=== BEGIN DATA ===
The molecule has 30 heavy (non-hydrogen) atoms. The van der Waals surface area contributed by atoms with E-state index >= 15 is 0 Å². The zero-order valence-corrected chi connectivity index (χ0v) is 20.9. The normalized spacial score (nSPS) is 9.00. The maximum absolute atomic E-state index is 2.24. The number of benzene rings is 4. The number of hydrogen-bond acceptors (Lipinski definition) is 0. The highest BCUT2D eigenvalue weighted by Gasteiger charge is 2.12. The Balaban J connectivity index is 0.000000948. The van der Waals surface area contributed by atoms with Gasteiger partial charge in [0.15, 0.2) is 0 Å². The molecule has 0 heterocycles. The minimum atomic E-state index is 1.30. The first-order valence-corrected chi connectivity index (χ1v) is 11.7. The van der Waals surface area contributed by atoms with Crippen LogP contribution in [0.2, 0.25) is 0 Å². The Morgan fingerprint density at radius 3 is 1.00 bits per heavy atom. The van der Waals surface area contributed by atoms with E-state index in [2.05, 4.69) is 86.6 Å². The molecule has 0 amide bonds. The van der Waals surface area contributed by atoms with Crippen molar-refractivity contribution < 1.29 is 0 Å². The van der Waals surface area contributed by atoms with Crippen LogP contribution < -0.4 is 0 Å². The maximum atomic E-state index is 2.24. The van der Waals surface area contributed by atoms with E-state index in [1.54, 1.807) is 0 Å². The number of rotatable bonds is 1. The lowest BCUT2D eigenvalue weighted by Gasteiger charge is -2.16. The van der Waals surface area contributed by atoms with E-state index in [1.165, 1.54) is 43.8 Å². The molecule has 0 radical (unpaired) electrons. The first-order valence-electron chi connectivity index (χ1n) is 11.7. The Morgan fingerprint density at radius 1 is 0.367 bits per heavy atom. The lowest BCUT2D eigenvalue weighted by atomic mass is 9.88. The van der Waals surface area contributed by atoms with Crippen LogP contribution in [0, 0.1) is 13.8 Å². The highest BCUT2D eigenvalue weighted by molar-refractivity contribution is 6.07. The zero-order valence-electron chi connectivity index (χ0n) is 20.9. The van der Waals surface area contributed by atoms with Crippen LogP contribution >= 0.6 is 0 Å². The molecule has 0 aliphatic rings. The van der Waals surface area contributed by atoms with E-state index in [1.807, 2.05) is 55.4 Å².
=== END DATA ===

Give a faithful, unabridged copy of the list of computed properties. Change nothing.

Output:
The molecule has 30 heavy (non-hydrogen) atoms. The van der Waals surface area contributed by atoms with E-state index >= 15 is 0 Å². The zero-order valence-corrected chi connectivity index (χ0v) is 20.9. The normalized spacial score (nSPS) is 9.00. The maximum absolute atomic E-state index is 2.24. The number of benzene rings is 4. The number of hydrogen-bond acceptors (Lipinski definition) is 0. The highest BCUT2D eigenvalue weighted by Gasteiger charge is 2.12. The Balaban J connectivity index is 0.000000948. The van der Waals surface area contributed by atoms with Gasteiger partial charge in [0.15, 0.2) is 0 Å². The molecule has 0 heterocycles. The minimum atomic E-state index is 1.30. The first-order valence-corrected chi connectivity index (χ1v) is 11.7. The van der Waals surface area contributed by atoms with Crippen LogP contribution in [0.2, 0.25) is 0 Å². The Morgan fingerprint density at radius 3 is 1.00 bits per heavy atom. The van der Waals surface area contributed by atoms with E-state index in [2.05, 4.69) is 86.6 Å². The molecule has 0 amide bonds. The van der Waals surface area contributed by atoms with Crippen molar-refractivity contribution < 1.29 is 0 Å². The van der Waals surface area contributed by atoms with Crippen LogP contribution < -0.4 is 0 Å². The maximum atomic E-state index is 2.24. The van der Waals surface area contributed by atoms with E-state index in [1.54, 1.807) is 0 Å². The number of rotatable bonds is 1. The lowest BCUT2D eigenvalue weighted by Gasteiger charge is -2.16. The van der Waals surface area contributed by atoms with E-state index in [1.165, 1.54) is 43.8 Å². The molecule has 0 radical (unpaired) electrons. The first-order valence-electron chi connectivity index (χ1n) is 11.7. The Morgan fingerprint density at radius 1 is 0.367 bits per heavy atom. The lowest BCUT2D eigenvalue weighted by atomic mass is 9.88. The van der Waals surface area contributed by atoms with Crippen LogP contribution in [0, 0.1) is 13.8 Å². The highest BCUT2D eigenvalue weighted by molar-refractivity contribution is 6.07. The zero-order valence-electron chi connectivity index (χ0n) is 20.9. The van der Waals surface area contributed by atoms with Crippen LogP contribution >= 0.6 is 0 Å². The molecule has 0 aliphatic rings. The van der Waals surface area contributed by atoms with E-state index in [1.807, 2.05) is 55.4 Å².